Proponents of arbitration would support arbitration over mediation because through arbitration the dispute is bound to be resolved which might not be the case with a mediation which might fail for lack of cooperation. The major criticism of lack of enforceability of MSAs is likely to go away with the adoption of the Singapore Convention. However, it remains questionable as to what extent mediation is suitable to resolve extensively complicated commercial dispute involving multiple number of disputants. Proponents of mediation would mainly point out on its effectiveness in reaching amicable settlements while maintaining workable business relationships between the parties in dispute which is very important in this modern day commercial world. It is argued that turning the rivalrous relations between arbitration and mediation into cooperative or convergent modes of dispute settlement mechanism (e.g. in the form of med-arb) seems inevitable given the demands by users for quicker, cheaper, more collaborative dispute resolution mechanisms.
The growing concern of the arbitration industry regarding the increased use of mediation is indicative of the fact that the time has come for the arbitration industry to rethink its global strategy and policies. The Singapore Convention along with the revised UNCITRAL Model Mediation Law is also going to boost the mediation industry substantially. This enhanced competition should be welcome as this would provide more effective options to the transnational corporations in resolving their cross-border disputes more efficiently at a competitive cost with internationally enforceable outcomes. The parties with lesser affordability would have mediation as an equally effective choice. This increase in options and choices to choose between two equally effective diverse ADR mechanisms would undoubtedly result in more efficient resolution of international commercial disputes which would benefit both the commercial industry and the ADR industry in many respects.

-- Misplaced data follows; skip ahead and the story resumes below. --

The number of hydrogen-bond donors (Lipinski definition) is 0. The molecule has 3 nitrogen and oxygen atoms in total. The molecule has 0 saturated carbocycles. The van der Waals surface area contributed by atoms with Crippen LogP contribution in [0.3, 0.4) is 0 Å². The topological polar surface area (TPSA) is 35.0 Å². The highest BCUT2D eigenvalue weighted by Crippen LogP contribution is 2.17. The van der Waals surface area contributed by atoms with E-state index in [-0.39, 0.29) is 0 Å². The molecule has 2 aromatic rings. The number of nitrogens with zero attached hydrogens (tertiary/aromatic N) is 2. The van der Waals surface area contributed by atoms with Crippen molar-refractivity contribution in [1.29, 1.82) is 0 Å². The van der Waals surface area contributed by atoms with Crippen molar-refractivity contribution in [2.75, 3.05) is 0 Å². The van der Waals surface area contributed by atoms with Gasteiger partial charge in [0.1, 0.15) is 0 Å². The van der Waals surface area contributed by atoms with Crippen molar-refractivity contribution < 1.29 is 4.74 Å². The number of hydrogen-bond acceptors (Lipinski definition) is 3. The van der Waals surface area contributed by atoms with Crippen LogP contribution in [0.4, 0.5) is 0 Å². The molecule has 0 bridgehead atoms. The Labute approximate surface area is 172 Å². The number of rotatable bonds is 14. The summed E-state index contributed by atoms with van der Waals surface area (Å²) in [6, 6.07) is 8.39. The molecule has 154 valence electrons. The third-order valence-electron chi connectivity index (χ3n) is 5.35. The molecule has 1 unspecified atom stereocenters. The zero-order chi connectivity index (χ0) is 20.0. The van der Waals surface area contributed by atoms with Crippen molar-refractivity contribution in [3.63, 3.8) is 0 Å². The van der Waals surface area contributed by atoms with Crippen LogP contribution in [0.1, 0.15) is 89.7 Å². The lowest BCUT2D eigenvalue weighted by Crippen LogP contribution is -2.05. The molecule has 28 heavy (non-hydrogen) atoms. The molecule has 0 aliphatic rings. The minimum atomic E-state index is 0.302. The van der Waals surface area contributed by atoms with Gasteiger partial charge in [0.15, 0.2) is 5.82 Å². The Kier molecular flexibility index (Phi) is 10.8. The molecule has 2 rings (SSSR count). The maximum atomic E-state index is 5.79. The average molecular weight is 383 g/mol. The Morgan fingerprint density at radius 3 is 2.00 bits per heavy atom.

Anselmo Reyes, ‘The Business of International Dispute Resolution’ (2017) 4 J INT'L & COMP L 69, 70  Klaus Lionnet, “Arbitration and Mediation -Alternatives or Opposites?” (1987) 6(4) J. Int. Arb. 69  Richard M Mosk, ‘Trends in International Arbitration’ (2011) 18 SW J INT'L L 103, 107  Manuela Sirbu, ‘Relationship between Mediation and Arbitration in the Light of the New Mediation Rules Issued by the International Chamber of Commerce’ (2013) 2013 LAW ANNALS TITU MAIORESCU U 42  Markus Petsche, ‘Mediation as the Preferred Method to Solve International Business Disputes: A Look into the Future’ (2013) 2013 INT'L BUS LJ 251, 254  Karen DeSoto, ‘International Enforcement of Mediated Settlements: A Problem and a Solution’ (2018) 21 INT'L TRADE & BUS L REV 311, 314  Art 2(3), The Singapore Convention on Mediation  Chang-Fa Lo, ‘Desirability of a New International Legal Framework for Cross-border Enforcement of Certain Mediated Settlement Agreements’ (2014) 7 CONTEMP ASIA ARB J 119, 121  Christian Buhring-Uhle, Lars Kirchhoff and Gabriele Scherer, Arbitration and Mediation in International Business (Kluwer Law International, 2006), p.176  Kim M Rooney, ‘Turning the Rivalrous Relations between Arbitration and Mediation into Cooperative or Convergent Modes of a Dispute Settlement Mechanism for Commercial Disputes in East Asia’ (2019) 12 CONTEMP ASIA ARB J 107, 128